Author Topic: The Paradox of 5-MeO-DMT  (Read 770 times)

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The Paradox of 5-MeO-DMT
« on: May 08, 2004, 10:58:00 PM »
The Paradox of 5-Methoxy-N,N-Dimethyltryptamine: An Indoleamine Hallucinogen That Induces Stimulus Control Via 5-HT1AReceptors
Winter, JC.; Filipink, RA.; Timineri, D.; Helsely, SE.; Rabin, RA.
Pharmacology Biochemistry and Behavior, Vol. 65, No. 1, pp. 75–82, 2000


Abstract:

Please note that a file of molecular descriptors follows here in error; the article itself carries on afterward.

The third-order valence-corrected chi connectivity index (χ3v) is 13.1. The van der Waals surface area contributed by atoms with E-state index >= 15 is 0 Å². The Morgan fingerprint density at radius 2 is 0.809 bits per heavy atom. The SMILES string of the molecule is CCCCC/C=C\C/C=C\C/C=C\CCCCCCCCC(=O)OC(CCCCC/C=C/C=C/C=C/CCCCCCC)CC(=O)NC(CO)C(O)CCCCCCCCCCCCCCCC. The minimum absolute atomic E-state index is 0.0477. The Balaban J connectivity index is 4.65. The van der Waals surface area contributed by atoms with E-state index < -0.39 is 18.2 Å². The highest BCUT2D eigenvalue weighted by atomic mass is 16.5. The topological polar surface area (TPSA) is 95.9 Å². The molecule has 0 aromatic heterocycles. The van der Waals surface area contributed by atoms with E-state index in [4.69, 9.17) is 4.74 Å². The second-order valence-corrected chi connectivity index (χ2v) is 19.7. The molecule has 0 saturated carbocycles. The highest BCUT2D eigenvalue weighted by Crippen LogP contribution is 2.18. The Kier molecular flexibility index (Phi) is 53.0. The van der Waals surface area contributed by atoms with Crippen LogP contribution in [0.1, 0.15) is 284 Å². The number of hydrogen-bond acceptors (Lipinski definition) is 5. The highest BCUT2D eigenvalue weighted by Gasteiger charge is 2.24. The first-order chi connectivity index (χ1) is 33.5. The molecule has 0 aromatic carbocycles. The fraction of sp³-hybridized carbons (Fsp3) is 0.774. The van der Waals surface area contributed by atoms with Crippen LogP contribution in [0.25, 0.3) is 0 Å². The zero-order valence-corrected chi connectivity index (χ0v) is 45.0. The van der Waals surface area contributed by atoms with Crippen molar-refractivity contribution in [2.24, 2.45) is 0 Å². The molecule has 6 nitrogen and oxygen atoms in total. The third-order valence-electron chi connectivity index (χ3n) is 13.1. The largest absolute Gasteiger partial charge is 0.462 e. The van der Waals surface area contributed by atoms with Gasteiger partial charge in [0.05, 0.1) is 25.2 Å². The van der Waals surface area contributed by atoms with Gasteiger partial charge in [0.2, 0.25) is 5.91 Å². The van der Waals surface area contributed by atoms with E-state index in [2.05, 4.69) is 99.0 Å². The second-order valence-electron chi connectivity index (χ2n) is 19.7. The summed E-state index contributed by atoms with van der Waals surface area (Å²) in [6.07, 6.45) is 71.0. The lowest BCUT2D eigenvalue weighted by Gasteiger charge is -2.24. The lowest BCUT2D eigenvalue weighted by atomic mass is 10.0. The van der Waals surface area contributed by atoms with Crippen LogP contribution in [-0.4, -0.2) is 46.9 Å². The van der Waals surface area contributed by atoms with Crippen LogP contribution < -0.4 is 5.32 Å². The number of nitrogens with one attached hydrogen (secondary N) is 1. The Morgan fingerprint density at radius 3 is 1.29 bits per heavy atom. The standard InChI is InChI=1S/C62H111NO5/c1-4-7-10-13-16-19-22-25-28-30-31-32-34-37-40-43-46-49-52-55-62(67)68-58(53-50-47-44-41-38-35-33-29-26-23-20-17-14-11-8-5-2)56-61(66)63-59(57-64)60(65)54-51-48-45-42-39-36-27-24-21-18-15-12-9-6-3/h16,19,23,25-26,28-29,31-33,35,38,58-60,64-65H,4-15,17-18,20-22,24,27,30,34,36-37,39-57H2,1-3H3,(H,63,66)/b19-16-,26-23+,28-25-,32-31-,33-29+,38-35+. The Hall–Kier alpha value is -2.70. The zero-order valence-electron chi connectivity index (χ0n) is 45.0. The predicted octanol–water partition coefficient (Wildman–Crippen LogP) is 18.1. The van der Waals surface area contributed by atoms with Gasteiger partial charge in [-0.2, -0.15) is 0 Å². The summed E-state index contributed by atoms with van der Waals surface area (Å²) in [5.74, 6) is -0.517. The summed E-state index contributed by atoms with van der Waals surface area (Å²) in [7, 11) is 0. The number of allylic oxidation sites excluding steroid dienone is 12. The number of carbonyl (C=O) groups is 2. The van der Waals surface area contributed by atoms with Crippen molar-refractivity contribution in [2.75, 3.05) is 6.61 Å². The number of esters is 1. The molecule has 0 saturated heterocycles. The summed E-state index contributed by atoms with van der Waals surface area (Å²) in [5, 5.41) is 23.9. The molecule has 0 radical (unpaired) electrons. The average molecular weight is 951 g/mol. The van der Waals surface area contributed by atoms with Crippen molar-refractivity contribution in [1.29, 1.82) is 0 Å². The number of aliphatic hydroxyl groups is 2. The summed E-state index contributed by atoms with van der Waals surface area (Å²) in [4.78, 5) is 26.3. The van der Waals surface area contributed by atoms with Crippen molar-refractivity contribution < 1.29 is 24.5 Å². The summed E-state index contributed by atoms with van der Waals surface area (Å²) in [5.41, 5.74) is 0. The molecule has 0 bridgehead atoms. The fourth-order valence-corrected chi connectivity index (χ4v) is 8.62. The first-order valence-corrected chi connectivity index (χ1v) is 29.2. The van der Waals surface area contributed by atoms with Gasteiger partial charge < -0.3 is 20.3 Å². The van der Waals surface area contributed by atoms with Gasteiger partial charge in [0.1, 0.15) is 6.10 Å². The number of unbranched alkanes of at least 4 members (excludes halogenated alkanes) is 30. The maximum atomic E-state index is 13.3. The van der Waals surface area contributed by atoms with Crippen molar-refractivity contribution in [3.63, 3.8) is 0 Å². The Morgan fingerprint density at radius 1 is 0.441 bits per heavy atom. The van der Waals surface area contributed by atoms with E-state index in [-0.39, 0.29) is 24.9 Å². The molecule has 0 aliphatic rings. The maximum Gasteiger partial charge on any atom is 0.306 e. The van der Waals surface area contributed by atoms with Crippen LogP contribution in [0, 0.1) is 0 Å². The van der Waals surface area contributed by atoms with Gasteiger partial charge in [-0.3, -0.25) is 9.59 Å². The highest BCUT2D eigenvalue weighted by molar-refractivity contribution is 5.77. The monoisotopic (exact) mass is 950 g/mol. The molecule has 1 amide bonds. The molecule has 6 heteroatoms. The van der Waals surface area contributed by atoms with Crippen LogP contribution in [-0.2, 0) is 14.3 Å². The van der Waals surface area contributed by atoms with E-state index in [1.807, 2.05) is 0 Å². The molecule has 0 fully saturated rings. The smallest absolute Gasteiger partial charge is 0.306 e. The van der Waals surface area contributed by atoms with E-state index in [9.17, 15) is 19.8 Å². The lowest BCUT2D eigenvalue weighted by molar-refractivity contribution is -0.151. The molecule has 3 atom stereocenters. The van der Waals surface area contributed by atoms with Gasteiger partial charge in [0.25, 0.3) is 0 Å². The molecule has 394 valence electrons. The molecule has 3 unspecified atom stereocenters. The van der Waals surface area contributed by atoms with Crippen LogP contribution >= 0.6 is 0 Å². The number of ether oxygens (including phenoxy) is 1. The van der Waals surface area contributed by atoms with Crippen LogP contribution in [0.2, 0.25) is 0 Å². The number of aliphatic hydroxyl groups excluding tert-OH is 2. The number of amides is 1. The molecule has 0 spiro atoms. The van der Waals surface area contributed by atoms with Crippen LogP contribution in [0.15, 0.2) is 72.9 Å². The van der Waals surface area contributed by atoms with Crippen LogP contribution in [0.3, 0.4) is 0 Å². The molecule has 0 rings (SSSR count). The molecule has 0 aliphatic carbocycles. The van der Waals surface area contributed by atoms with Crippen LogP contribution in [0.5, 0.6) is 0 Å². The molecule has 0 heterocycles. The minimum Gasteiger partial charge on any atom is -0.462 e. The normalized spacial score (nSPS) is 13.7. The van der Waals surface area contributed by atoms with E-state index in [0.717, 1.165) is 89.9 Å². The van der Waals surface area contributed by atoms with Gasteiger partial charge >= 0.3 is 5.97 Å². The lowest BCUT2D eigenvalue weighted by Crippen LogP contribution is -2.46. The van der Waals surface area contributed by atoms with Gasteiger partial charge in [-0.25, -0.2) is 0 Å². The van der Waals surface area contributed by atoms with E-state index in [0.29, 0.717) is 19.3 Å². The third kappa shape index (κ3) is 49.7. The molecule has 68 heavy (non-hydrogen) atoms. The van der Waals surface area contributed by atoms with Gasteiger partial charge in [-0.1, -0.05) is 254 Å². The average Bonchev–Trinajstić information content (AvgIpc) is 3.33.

Stimulus control was established in rats trained to discriminate either 5-methoxy-N,N-dimethyltryptamine (3 mg/kg) or (-)-2,5-dimethoxy-4-methylamphetamine (0.56 mg/kg) from saline. Tests of antagonism of stimulus control were conducted using the 5-HT1A antagonists (+-)-pindolol and WAY-100635, and the 5-HT2 receptor antagonist pirenperone. In rats trained with 5-MeO-DMT, pindolol and WAY-100635 both produced a significant degree of antagonism of stimulus control, but pirenperone was much less effective. Likewise, the full generalization of 5-MeO-DMT to the selective 5-HT1A agonist [+-]-8-hydroxy-dipropylaminotetralin was blocked by WAY-100635, but unaffected by pirenperone. In contrast, the partial generalization of 5-MeO-DMT to the 5-HT2 agonist DOM was completely antagonized by pirenperone, but was unaffected by WAY-100635. Similarly, in rats trained with (-)-DOM, pirenperone completely blocked stimulus control, but WAY-100635 was inactive. The results obtained in rats trained with (-)-DOM and tested with 5-MeO-DMT were more complex. Although the intraperitoneal route had been used for both training drugs, a significant degree of generalization of (-)-DOM to 5-MeO-DMT was seen only when the latter drug was administered subcutaneously. Furthermore, when the previously effective dose of pirenperone was given in combination with 5-MeO-DMT (SC), complete suppression of responding resulted. However, the combination of pirenperone and WAY-100635 given prior to 5-MeO-DMT restored responding in (-)-DOM-trained rats, and provided evidence of antagonism of the partial substitution of 5-MeO-DMT for (-)-DOM. The present data indicate that 5-MeO-DMT–induced stimulus control is mediated primarily by interactions with 5-HT1A receptors. In addition, however, the present findings suggest that 5-MeO-DMT induces a compound stimulus that includes an element mediated by interactions with a 5-HT2 receptors. The latter component is not essential for 5-MeO-DMT–induced stimulus control, but is revealed in animals tested or trained with a 5-HT2-selective agonistsuch as (-)-DOM. Based upon the present data, we conclude that 5-MeO-DMT differs from DOM with respect to the serotonergic element that mediates stimulus control in the rat, but that it shares with DOM a functionally significant interaction with 5-HT2 receptors.